Small Sugar Cakes of Various Kinds

Slow oven about 20 minutes.


  • Rich: to each lb. of flour, butter, ½ lbs.
  • sugar, ¾ lbs.
  • eggs, 2 to 4 (lemon-rinds, cinnamon, carraway-seeds, or ginger, or currants at choice), small pinch of salt.


To make very sweet rich sugar cakes mingle, first working it very small with the fingers, half a pound of butter with each pound of flour: if more than this proportion be used the paste will be too soft to permit the addition of the proper number of eggs. Next, blend thoroughly with these three-quarters of a pound of dry sifted sugar, and the grated rinds of two small fresh lemons (for lemon-cakes the strained juice of one is generally added), or a dessertspoonful at cinnamon freshly pounded; or from one ounce to two ounces of car-raway-seeds; or a similar proportion of the finest powdered ginger; or three-quarters of a pound of very dry well cleaned currants. A slight pinch of salt should be thrown in with the sugar. If to he made into flat cakes proceed to moisten these ingredients gradually with from two eggs to four slightly whisked, and when they form’s firm paste, proceed quickly to roll and to stamp them out with a cake tin; for as the sugar dissolves with the moisture of the eggs, the paste will otherwise become so lithe as to adhere to the board sad roller. When it is to be merely dropped on the baking-sheets, it will require an additional egg or more. The cakes should then be placed quite two inches apart, as they will spread in the baking.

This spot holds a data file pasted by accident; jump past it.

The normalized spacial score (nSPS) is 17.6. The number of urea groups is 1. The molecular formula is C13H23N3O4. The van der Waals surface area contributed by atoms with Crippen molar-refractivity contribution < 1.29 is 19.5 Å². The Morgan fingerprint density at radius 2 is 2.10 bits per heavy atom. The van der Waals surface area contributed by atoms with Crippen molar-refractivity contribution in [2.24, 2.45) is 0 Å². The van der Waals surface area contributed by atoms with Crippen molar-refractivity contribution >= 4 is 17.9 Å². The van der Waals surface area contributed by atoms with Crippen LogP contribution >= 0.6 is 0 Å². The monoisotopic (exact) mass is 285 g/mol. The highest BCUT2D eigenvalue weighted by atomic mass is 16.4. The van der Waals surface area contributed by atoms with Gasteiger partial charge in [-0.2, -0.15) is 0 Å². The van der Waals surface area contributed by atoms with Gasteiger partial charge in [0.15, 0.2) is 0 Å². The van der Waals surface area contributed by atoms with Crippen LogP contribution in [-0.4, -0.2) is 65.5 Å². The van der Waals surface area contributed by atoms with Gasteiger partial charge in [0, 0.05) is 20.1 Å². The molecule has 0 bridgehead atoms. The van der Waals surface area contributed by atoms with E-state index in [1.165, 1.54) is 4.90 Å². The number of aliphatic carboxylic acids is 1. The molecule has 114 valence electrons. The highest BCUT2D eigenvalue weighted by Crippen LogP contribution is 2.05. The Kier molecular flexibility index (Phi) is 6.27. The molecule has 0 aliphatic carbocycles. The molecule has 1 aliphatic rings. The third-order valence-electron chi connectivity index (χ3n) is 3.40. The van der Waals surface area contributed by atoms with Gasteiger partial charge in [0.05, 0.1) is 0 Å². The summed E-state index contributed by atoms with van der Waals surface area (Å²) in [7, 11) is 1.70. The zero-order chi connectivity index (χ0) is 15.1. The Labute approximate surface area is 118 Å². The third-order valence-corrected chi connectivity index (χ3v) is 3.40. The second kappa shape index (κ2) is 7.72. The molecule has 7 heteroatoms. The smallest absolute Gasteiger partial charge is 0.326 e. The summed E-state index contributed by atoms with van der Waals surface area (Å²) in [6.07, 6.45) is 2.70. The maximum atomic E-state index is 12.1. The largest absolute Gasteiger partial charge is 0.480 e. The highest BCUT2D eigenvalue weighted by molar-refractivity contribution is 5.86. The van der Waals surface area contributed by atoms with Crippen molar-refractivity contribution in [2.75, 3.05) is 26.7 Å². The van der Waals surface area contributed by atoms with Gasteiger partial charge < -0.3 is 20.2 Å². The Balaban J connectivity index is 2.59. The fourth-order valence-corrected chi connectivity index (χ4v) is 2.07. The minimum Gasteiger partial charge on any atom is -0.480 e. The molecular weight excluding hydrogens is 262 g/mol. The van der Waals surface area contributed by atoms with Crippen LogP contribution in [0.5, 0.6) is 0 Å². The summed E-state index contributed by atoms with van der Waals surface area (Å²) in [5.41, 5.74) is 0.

Five ounces of butter with six of sugar to the pound of flour, two large eggs, and a small quantity of milk, will be sufficient for quite cheap sugar cakes: any flavour can be given to them as to those which precede, and they can be rendered more or less sweet to the taste by altering the proportion of sugar: this should always be sifted, or at least reduced quite to powder, before it is used for them. one ounce more of butter will render them very good. They should be rolled a quarter of an inch thick.

Obs.—The cakes should be but lightly coloured, and yet baked quite through.